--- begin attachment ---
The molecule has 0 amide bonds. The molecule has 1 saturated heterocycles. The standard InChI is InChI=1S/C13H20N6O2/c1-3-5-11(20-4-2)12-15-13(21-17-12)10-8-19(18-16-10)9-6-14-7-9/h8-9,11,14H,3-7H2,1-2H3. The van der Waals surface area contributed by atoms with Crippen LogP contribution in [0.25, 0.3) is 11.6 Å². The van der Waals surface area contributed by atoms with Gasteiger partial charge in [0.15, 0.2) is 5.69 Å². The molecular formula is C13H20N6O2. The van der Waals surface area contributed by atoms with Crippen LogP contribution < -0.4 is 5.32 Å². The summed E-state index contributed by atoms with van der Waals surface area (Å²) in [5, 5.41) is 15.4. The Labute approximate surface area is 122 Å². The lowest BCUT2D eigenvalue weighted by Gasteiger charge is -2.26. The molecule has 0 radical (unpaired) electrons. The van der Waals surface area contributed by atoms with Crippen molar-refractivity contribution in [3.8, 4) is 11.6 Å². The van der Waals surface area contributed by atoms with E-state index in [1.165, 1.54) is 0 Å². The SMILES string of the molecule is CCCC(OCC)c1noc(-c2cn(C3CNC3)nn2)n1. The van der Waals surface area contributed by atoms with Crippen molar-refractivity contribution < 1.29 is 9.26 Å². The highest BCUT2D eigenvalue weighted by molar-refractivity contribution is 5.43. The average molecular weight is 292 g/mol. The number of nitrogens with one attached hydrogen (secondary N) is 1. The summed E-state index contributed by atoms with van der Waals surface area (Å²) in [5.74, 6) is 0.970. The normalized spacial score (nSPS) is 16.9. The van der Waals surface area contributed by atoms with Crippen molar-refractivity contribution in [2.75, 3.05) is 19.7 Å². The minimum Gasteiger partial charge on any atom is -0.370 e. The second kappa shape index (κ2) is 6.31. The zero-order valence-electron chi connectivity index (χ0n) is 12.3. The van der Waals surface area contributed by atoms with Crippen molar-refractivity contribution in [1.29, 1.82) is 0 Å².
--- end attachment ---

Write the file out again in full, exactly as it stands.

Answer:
The molecule has 0 amide bonds. The molecule has 1 saturated heterocycles. The standard InChI is InChI=1S/C13H20N6O2/c1-3-5-11(20-4-2)12-15-13(21-17-12)10-8-19(18-16-10)9-6-14-7-9/h8-9,11,14H,3-7H2,1-2H3. The van der Waals surface area contributed by atoms with Crippen LogP contribution in [0.25, 0.3) is 11.6 Å². The van der Waals surface area contributed by atoms with Gasteiger partial charge in [0.15, 0.2) is 5.69 Å². The molecular formula is C13H20N6O2. The van der Waals surface area contributed by atoms with Crippen LogP contribution < -0.4 is 5.32 Å². The summed E-state index contributed by atoms with van der Waals surface area (Å²) in [5, 5.41) is 15.4. The Labute approximate surface area is 122 Å². The lowest BCUT2D eigenvalue weighted by Gasteiger charge is -2.26. The molecule has 0 radical (unpaired) electrons. The van der Waals surface area contributed by atoms with Crippen molar-refractivity contribution in [3.8, 4) is 11.6 Å². The van der Waals surface area contributed by atoms with E-state index in [1.165, 1.54) is 0 Å². The SMILES string of the molecule is CCCC(OCC)c1noc(-c2cn(C3CNC3)nn2)n1. The van der Waals surface area contributed by atoms with Crippen molar-refractivity contribution < 1.29 is 9.26 Å². The highest BCUT2D eigenvalue weighted by molar-refractivity contribution is 5.43. The average molecular weight is 292 g/mol. The number of nitrogens with one attached hydrogen (secondary N) is 1. The summed E-state index contributed by atoms with van der Waals surface area (Å²) in [5.74, 6) is 0.970. The normalized spacial score (nSPS) is 16.9. The van der Waals surface area contributed by atoms with Crippen molar-refractivity contribution in [2.75, 3.05) is 19.7 Å². The minimum Gasteiger partial charge on any atom is -0.370 e. The second kappa shape index (κ2) is 6.31. The zero-order valence-electron chi connectivity index (χ0n) is 12.3. The van der Waals surface area contributed by atoms with Crippen molar-refractivity contribution in [1.29, 1.82) is 0 Å².